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The Fatalistic Force - an essay on Nature and Supernature

Updated: Feb 4, 2022

Jacob Morin


~Two in the morning

The Fatalistic Force

~an essay on Nature and Supernature~

For many years, I have considered myself a rational person, devoid of religious faith and pseudoscientific yearning.

While retaining a healthy scientific stance opposed to outright charlatanic danger, my attitude seems to have been shifting. Rather, I personally believe my scientific fervor is growing in relation to a growing interest in what is often considered non-scientific.

Particularly in my accrued fascination with topics of mystical esotericism such as Kabbalah and Gnosticism, I now believe, as so many others have for decades, that rather than being separated in strict opposition, a reconciliation of science and spirituality is necessary for the well-being of all life.

Before proceeding, I must recommend the reading of the book The Way of Splendor - Jewish Mysticism and Modern Psychology by Edward Hoffman. I am mere pages away from completion, and it has been the most fascinating and enlightening read I’ve performed in years, and has strongly influenced the content of this writing.

I grew up in a broader family of Catholicism, although my own household was never very devote by any means. We only ever really attended church on occasional holidays and certain times to appease my sweet grandmother, and religion was scarcely a topic of discussion at home.

By freshman year, my brother and I both openly considered ourselves atheists. While my parents, particularly my dad, were somewhat surprised and confused at first, neither were angry or discouraging. My mom is now an outspoken atheist, and while I’m not certain, I believe my dad to be as well.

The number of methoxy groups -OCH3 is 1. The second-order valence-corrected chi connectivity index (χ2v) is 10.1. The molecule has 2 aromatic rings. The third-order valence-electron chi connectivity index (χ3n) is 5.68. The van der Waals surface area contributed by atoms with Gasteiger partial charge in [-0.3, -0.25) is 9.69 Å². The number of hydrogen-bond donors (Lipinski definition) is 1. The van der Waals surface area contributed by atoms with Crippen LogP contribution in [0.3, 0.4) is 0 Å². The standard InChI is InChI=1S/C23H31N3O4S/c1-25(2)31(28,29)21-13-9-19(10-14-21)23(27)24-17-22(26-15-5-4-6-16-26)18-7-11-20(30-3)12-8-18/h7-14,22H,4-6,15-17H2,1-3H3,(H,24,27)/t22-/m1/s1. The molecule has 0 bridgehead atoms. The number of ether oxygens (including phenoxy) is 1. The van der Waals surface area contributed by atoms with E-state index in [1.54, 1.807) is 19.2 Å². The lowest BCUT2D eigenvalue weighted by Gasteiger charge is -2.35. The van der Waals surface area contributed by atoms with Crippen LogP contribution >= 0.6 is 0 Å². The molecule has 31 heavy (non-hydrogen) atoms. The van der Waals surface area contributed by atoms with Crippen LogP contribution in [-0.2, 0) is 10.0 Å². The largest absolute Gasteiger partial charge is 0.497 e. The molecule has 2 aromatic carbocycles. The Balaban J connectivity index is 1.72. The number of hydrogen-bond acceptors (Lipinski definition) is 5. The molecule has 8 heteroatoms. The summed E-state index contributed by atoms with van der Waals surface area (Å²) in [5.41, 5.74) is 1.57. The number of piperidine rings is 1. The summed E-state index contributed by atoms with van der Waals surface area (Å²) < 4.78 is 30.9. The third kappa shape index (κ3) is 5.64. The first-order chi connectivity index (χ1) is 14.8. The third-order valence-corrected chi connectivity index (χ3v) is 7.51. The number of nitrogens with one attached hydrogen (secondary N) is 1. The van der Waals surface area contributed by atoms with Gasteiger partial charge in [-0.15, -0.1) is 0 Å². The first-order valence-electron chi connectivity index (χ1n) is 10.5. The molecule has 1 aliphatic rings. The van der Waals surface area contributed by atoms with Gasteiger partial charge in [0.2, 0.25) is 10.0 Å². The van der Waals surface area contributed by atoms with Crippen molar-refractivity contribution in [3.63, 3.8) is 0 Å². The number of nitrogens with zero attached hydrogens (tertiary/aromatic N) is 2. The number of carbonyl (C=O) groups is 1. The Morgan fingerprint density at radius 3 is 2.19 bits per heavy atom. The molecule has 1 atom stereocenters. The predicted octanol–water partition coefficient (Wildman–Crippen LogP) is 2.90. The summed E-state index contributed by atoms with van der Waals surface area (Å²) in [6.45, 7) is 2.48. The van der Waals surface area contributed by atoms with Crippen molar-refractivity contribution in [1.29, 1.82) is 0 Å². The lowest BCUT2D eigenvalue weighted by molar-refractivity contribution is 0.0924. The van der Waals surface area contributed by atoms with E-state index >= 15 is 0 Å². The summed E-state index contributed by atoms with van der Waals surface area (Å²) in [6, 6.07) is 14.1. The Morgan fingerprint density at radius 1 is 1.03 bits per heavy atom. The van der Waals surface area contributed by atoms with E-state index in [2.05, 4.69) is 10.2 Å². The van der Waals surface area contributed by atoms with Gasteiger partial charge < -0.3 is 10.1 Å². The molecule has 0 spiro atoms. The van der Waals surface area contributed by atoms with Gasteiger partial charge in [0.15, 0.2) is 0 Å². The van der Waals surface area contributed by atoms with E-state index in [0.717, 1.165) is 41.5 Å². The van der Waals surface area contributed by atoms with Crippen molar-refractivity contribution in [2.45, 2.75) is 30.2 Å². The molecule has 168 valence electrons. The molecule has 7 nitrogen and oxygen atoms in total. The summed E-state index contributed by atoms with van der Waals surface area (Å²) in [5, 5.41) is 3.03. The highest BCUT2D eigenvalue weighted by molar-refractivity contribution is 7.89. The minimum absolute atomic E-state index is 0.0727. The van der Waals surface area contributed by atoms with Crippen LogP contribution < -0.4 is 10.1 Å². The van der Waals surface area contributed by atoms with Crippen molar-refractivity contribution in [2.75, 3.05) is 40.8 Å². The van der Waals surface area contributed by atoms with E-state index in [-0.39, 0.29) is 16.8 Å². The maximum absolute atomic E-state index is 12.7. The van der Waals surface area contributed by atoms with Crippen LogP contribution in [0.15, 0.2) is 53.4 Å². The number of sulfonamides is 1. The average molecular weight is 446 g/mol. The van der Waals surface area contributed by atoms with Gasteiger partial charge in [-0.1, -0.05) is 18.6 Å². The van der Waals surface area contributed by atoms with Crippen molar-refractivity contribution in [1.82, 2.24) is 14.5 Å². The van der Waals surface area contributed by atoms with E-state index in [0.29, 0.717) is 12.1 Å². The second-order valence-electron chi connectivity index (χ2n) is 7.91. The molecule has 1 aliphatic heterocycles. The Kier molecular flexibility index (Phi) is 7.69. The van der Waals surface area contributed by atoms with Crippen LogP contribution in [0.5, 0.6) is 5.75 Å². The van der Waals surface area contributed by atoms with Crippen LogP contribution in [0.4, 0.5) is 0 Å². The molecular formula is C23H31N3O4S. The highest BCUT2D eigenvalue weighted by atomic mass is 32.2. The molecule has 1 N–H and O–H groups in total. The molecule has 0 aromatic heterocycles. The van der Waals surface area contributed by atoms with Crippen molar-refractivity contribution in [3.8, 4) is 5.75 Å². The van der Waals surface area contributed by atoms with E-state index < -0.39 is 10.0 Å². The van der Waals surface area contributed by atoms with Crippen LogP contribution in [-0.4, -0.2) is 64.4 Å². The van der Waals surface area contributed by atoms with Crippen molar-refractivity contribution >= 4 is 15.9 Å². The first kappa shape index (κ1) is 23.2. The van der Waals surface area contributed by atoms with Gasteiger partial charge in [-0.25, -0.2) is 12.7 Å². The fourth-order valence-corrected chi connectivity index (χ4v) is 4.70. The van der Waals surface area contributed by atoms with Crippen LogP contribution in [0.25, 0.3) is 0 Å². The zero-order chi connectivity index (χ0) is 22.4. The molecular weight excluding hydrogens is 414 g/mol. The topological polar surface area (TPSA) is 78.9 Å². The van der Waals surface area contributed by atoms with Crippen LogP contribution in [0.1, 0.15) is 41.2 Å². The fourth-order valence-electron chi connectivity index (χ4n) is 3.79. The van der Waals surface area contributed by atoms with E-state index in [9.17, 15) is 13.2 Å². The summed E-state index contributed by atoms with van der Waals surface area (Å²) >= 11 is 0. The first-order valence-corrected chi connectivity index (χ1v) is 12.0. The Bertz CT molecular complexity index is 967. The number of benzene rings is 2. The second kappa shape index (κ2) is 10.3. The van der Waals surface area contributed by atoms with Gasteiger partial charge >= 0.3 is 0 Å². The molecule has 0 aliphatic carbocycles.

I would go on to found and preside over a school club I called Earth+ (‘Earth Plus’), a secular humanist group loosely affiliated with the Secular Student Alliance. The group had a core few members, but we never did much more than occasionally meet and discuss concepts, spend several meetings planning, designing, and distributing posters, and going on stretches of hiatus.

I blame this lack of activity almost entirely on my own shortcomings in organization and leadership skills. I wish I’d been able to effectively inspire and communicate to more students.

I express this with no ill meaning in regards to others, but it is undeniable I am more passionate in interests that are broader and more academic than most of my peers. This is by no means a bad thing- every student is very busy and invested in their own interests. Nonetheless, I was frequently called an ‘old soul’ by teachers on account of my interests and thoughts.

In those earlier years, I was much edgier in my hostility against all facets of religion and pseudoscience than I am now. While I still don’t believe in any sort of god, and despise greatly the harmful dangers of religious institutions, I have grown to greatly admire mythology and spirituality. I think mythology is a wonderful look into culture and a phenomenal inspiration to creativity, especially with the stories I hope to write.

As far as spirituality goes, I think it is crucial to the health and clarity of an individual, and society as a whole. I see it as one’s awe and fascination with forces in life beyond the mundane. For many, this is tied inextricably to religion. For me, it is a profound curiosity about nature and the wonders of All That IS (my term for everything that ever was, is, and will be), particularly in relation to bettering the conditions of all living beings.

In my pursuit of greater depth in spirituality, I have long been interested in the mythological and symbolic features of Christianity. Perhaps to an even greater extent, I became fascinated by Asian religions and philosophies such as Taoism and Buddhism. More recently, I have become enamored by mysticism and esotericism, and what could be considered ‘the occult.’ All of this interest is built atop a personal worldview of absurdist existentialism.

I will here note something important, that being- while I’m interested in many things and have become familiar with various fields and concepts, I am by no means scholarly with any of them. Any knowledge currently accounts to little more than trivial interest, as much as I wish for that to change.